The Chapel was designed, built, furnished and opened 18 months after the first church on the site (built in 1811) was destroyed by fire in 1840. It became popularly known as ‘Liverpool’s Third Cathedral’. The Chapel originally derived its familiar name the Black-E as a shortened version of ‘The Black Church’ – a description of the Chapel in the 1960s covered with over a hundred years of inner-city smoke and grime. Although stone cleaned in the 1980s the building still retains its name.
HIT Hot Topics 2023
We’re pleased to announce that we have a new venue for this year’s HIT Hot Topics Conference, The Black-E.
The Black-E is the national participatory arts centre. For over fifty years they have demonstrated a commitment to artistic excellence and social transformation. Through the power of cultural equity, they’re connecting artists to communities and enabling the people of Liverpool to tell their story to the world.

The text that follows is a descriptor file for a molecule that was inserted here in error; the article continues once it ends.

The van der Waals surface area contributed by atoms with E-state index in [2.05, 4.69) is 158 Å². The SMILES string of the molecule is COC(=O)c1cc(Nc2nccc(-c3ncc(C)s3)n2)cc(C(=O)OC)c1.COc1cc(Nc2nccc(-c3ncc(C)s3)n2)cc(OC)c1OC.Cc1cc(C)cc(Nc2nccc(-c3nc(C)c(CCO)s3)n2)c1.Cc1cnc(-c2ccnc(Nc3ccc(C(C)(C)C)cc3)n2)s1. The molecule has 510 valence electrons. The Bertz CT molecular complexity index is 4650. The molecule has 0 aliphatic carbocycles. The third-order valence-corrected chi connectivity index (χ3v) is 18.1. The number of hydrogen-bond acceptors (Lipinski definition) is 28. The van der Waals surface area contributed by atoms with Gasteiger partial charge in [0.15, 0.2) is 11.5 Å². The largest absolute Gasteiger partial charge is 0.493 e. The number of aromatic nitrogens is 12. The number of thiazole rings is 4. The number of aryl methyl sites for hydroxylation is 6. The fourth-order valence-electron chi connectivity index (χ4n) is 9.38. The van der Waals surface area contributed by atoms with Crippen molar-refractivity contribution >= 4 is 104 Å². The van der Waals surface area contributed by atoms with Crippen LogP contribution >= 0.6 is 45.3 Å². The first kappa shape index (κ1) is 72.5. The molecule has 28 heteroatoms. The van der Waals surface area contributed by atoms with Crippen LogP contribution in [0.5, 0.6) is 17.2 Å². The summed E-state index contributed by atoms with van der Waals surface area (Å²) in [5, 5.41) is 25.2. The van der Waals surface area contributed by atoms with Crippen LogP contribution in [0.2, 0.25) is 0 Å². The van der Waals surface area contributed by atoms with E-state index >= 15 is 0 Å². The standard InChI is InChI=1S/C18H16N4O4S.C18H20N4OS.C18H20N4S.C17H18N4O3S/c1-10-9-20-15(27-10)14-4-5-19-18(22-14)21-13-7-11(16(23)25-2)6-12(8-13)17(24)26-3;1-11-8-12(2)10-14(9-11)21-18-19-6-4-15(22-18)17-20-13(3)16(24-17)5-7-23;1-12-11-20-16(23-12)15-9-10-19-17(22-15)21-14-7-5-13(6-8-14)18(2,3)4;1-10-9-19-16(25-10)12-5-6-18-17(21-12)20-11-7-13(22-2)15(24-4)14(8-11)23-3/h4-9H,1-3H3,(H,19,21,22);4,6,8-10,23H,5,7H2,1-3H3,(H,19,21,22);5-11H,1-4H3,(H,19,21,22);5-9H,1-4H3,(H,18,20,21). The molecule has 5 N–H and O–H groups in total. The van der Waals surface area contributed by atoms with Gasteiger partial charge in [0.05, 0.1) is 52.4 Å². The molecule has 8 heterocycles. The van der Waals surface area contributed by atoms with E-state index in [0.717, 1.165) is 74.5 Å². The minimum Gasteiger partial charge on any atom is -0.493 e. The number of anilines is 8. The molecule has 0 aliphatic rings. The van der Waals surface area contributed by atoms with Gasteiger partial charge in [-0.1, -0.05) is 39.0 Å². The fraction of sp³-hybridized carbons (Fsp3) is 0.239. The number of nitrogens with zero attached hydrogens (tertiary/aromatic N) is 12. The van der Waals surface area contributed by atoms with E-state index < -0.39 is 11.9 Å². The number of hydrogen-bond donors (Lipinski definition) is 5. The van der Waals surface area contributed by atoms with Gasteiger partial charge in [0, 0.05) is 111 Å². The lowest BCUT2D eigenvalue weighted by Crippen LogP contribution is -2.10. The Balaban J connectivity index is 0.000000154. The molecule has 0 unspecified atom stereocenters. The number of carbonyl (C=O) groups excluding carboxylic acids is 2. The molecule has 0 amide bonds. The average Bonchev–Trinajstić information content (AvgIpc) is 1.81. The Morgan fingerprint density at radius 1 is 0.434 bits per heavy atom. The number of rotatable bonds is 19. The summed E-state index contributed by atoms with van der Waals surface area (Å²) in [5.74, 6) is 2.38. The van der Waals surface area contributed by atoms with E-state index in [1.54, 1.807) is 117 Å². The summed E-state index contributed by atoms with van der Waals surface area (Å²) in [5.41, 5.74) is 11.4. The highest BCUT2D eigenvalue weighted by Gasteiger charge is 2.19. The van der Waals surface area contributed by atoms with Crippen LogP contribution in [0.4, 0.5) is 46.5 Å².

The Black-E (formerly known as the Great Georges Project), began with the commitment to combine a world-class contemporary arts centre, with a community centre. Having taken over the former Great George Street Congregational Church in October 1967, with the support of the late Sir Peter Moores, the team of artists led by Wendy and Bill Harpe began their cultural adventures with the long-term aim of an ‘open door’ policy.
The team would later be joined by the late Sally Morris. They became the U.K.’s first national participatory community arts centre. Creating a centre where artists (performing and making, experimental and traditional) connected with anyone, from any background, who chose to come through the door.
The proximity of the building within Britain’s oldest established African-Caribbean community – and to Europe’s oldest Chinatown – means that cultural diversity is celebrated as a natural phenomenon.